Legend has it that a few weeks earlier Barcelona’s Juvenil A were playing the final of the Copa Catalunya against local outfit CF Damm (who were financed by a beer company).  Spurred on by 15,000 spectators; they were expected to win and do so easily.   But football rarely follows the set script and Barca lost 2-3.  Agusti Montal, then Barcelona’s president, is said to have remarked “Something has to be done. This is unacceptable. I can accept a loss against a football team, but not to a beer company!”

Soon afterwards Ruiz was given the opportunity to work at Barca and what he did certainly impressed them because within two years he was in charge of the whole sector.

“Essentially, I arrived at Barçelona for what I had achieved.  I was 34, but had been coaching since I was 15.  What probably also played a part and influenced my move to Barcelona was that we beat them in the final of the Juvenil Championship.”

Whatever the reason, it was an inspired choice.

Ruiz, for instance, was the one who switched Barcelona to the 3-4-3 system. Talk of ‘switching’, however, seems to irritate him.  “I did not change anything because when I arrived at the club there was nothing organized!  It was hard work to create a footballing, social and human environment.”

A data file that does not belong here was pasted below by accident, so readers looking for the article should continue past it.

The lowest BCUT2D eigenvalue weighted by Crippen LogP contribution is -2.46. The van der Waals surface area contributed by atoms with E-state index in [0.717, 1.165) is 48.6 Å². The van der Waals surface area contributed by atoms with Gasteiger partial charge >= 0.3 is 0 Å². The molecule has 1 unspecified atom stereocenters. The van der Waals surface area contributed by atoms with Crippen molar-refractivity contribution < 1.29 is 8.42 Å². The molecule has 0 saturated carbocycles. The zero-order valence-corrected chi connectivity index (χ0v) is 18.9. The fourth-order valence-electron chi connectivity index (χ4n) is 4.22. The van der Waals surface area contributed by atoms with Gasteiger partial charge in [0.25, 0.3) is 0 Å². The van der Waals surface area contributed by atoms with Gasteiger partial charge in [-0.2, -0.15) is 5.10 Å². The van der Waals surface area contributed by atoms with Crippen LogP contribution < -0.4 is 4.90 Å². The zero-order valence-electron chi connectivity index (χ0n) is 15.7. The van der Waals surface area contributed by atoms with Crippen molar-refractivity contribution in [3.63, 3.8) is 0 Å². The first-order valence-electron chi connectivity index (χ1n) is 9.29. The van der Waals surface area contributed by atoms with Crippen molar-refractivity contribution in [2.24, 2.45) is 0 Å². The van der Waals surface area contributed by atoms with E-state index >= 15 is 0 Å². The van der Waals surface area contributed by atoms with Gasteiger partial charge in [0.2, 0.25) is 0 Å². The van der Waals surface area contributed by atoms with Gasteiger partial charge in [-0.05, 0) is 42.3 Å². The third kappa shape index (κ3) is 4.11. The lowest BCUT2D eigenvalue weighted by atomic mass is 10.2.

Indeed, as with many other football men, Ruiz is not as impressed by talk of tactical formations that seem to fascinate those analysing the game.  “Those numbers do not mean anything.  A game system is everything that we have prepared.  It is what happens in defense and attack, while the ball is "in motion" and refers to the strategy when the ball is "inactive"; the system when the game is becoming tactical and when there are delays in the match due to fouls, corners and so on.” 

“So when I refer to my system of play, I stress: order, inspiration and fantasy.”

“That said, I introduced the system that today is widely used, with a broad front of three forwards - two on top and a "false striker" mostly operating behind those two.  The players also got to know their position and tasks in the field simply by looking at the number on their shirt, for instance, "playing 9". 

“I also introduced the pressing game for which I took inspiration from basketball.   In fact my system of play was used even before I came to Barcelona, and it was already successfully practiced in the 60s for teams like Racing.”

Ruiz was also an advocate of having all the teams within a club should play along the same lines, an idea that was being popularised by Ajax.  “First of all, I have to point out that youth teams do not have to train like the senior sides in the same way that teaching in primary and secondary school is different from that at university level.”